CHEAP ROLL UP BLINDS. UP BLINDS
Cheap roll up blinds. Canon eos shutter speed. Black metal canopy bed frame.
Cheap Roll Up Blinds
- get or gather together; "I am accumulating evidence for the man's unfaithfulness to his wife"; "She is amassing a lot of data for her thesis"; "She rolled up a small fortune"
Denoting something that can be rolled up
form into a cylinder by rolling; "Roll up the cloth"
Denoting a menu that will display only its title to save screen space
arrive in a vehicle: "He rolled up in a black Mercedes"
- Deprive (someone) of understanding, judgment, or perception
- Confuse or overawe someone with something difficult to understand
- The blinds are forced bets posted by players to the left of the dealer button in flop-style poker games. The number of blinds is usually two, but can be one or three.
- Cause (someone) to be unable to see, permanently or temporarily
- window coverings, especially vertical blinds, wood blinds, roller blinds, pleated blinds
- A window blind is a type of window covering which is made with slats of fabric, wood, plastic or metal that adjust by rotating from an open position to a closed position by allowing slats to overlap. A roller blind does not have slats but comprises a single piece of material.
- brassy: tastelessly showy; "a flash car"; "a flashy ring"; "garish colors"; "a gaudy costume"; "loud sport shirts"; "a meretricious yet stylish book"; "tawdry ornaments"
- bum: of very poor quality; flimsy
- relatively low in price or charging low prices; "it would have been cheap at twice the price"; "inexpensive family restaurants"
- (of an item for sale) Low in price; worth more than its cost
- Charging low prices
- (of prices or other charges) Low
Color Checker Passport Pro
[Minolta Tamron 19-30/28-300 Fuji ISO200 > CVS develop > Epson V300 scanner 4800dpi CAE AEC -2 clipping-adjust > mogrify Q96 jpeg]
The first time that I did this I actually put up a little guide next to the chart, to show the exposure. I can see that that was a great idea. Basically with any roll of film one needs to burn a good part of it figuring out which evaluative exposures will work and which won't. Anything that gives you valid whites and grays on this chart is a good exposure. As you can see by the following shot you can still get good color even when the scanner software thinks that the film is black.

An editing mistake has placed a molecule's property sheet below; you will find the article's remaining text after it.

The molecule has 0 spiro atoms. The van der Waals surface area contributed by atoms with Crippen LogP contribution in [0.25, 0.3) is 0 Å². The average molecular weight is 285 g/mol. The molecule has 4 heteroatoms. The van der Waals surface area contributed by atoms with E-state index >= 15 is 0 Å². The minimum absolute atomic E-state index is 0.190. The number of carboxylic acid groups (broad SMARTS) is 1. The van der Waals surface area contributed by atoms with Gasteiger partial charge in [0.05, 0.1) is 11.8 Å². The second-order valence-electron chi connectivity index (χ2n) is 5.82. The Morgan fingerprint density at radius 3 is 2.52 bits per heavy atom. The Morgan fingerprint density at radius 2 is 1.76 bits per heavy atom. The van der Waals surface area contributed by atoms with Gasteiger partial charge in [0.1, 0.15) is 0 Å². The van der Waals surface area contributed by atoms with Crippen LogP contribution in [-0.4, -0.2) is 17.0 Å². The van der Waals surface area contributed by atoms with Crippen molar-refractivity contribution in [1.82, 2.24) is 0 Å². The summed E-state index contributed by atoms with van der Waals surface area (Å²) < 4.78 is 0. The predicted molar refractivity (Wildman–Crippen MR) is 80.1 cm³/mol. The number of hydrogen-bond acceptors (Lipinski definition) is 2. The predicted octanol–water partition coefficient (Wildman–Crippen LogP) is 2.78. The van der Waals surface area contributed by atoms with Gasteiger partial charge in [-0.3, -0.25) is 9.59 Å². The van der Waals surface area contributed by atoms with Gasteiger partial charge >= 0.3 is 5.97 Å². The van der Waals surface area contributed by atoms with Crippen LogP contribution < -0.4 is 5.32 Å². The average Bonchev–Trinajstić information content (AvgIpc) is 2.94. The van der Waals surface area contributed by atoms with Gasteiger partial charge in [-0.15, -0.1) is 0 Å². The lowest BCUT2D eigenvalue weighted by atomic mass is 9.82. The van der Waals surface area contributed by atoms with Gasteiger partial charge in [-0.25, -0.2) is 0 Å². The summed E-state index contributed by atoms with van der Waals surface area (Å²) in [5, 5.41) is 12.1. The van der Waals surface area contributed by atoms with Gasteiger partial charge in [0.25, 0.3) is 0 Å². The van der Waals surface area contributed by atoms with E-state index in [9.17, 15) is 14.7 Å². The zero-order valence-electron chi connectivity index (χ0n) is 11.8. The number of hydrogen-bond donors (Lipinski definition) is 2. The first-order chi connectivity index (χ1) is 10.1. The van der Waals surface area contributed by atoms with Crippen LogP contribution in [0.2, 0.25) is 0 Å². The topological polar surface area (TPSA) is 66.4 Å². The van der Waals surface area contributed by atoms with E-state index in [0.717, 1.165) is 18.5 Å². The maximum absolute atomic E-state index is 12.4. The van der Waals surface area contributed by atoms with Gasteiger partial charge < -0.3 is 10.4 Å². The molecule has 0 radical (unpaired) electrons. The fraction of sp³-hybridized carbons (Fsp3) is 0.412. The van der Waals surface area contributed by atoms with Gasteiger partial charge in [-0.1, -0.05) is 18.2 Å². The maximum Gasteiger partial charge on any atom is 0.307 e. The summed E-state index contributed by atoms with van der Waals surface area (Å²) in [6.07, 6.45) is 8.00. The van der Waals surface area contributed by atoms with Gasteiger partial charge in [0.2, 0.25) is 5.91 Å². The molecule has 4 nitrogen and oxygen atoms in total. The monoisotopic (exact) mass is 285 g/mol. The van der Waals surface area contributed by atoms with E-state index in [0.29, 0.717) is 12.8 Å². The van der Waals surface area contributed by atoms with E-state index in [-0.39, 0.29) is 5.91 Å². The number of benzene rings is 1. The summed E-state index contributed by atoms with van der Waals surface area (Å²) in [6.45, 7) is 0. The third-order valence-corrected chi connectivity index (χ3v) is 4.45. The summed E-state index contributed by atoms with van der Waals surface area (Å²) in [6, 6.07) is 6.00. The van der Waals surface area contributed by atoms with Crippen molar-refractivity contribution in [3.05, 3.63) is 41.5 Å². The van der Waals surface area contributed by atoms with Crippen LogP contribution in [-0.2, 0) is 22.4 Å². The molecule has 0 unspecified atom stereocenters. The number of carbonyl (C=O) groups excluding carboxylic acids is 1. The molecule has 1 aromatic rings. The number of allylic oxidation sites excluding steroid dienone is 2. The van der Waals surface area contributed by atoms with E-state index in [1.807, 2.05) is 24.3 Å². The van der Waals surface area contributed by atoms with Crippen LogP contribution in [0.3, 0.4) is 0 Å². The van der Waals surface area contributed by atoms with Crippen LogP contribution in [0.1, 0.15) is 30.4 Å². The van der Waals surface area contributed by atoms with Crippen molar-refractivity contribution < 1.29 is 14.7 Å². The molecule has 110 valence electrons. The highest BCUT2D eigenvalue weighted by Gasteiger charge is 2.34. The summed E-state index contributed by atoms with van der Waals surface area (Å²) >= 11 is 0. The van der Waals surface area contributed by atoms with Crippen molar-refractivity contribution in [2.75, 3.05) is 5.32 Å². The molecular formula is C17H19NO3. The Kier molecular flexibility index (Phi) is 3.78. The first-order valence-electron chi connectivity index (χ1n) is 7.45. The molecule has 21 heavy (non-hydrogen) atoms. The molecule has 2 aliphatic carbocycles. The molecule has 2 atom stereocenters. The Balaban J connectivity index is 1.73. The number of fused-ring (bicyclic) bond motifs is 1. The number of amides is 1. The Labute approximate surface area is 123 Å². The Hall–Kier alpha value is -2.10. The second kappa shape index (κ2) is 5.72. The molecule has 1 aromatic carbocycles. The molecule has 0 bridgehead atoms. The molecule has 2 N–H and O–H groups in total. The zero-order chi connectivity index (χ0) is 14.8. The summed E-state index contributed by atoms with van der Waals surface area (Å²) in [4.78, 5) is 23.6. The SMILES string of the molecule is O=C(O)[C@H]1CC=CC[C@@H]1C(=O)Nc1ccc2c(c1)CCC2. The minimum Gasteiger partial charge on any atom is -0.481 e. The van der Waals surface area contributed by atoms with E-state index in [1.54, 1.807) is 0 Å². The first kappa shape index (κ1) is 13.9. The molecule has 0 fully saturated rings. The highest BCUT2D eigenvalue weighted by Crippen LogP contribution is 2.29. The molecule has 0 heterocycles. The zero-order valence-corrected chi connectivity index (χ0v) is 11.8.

Not hard: shooting from 0ev to -3eV in half eV steps will cost you 6 frames and 5 minutes of time. Plus you get at least an extra half to full stop of leeway with a stop increase in film speed. Again: try shooting your new digital camera at -3eV at any ISO and see what happens. Try -2eV. Just for fun.
I should point out that one must remember one flaw when using this method, the film exposure depends on the balance between light and dark as much as it depends on the metered evaluative exposure. So if the scene is half white and half black that obviously will meter hotter than this, and you will lose a stop maybe two stops of film exposure. And that can easily cause the film to underexpose in the shadows, and that's what happened to me a few times. In fact I'm guessing that a whole series of shots that I took over water under overcast conditions at -3eV simply didn't expose the film.
HOWEVER that is still significantly different from getting shots that are virtually black or that have something approximating the proper exposure due to pushing but are all full of pushed-up shadow-noise. So the rule for film is similar to the rule for digital, but the difference is significant: with digital you want to shoot to the right at high ISO to minimize noise. With film you want to do that at low ISO to get a good solid exposure. At middle to low ISO it is not so necessary to shoot to the right likewise with medium to fast film, but in any case you want to be sure that your camera isn't fooled by the scene into shooting faster than it ought to. This is at least a half point for digital over film, unless you have a VR lens that will work in both cases in which case it's almost a moot point. With digital you can keep popping shots until you get what looks like a good exposure on the display, but it still won't tell you what it will look like on your monitor. The shot could still be noisy and shaky, maybe even poorly-focused. You can't tell on a 3" display any more than you can tell at VGA on a Flickr page, the magnifying-glass won't tell you how the shot looks at full-image. In the end the LCD is good only for detecting gross IQ problems, if the IQ problems are not gross you're probably going to want to make something of the shot anyway, unless you are cherry-picking among similar shots and that's where the magnifying glass is helpful. A film guy can't do that, obviously, so they have to either get it right blindly, accept a reasonable blind effort or give up on it altogether. Not having the distraction of a display a film-shooter has to trust his shooting knowledge and is more likely to get a good stable shot that's underexposed instead of a good exposure that's shaky. Especially since they can't change ISO nearly as easily, short of throwing-away unexposed frames. So to ensure that they get a good exposure that's also not shaky, a film shooter will head for a convenient rest much sooner than a digital shooter, set it to maybe -1/2eV evaluative and take the shot. Digital guys have to either trust their LCDs or admit that they are like a siren over the rocks, leading them into disaster. But do you not wish that you did not have to check the LCD after *every* shot? And still you cannot see if something unwanted has wandered into the frame unless you actually look it over.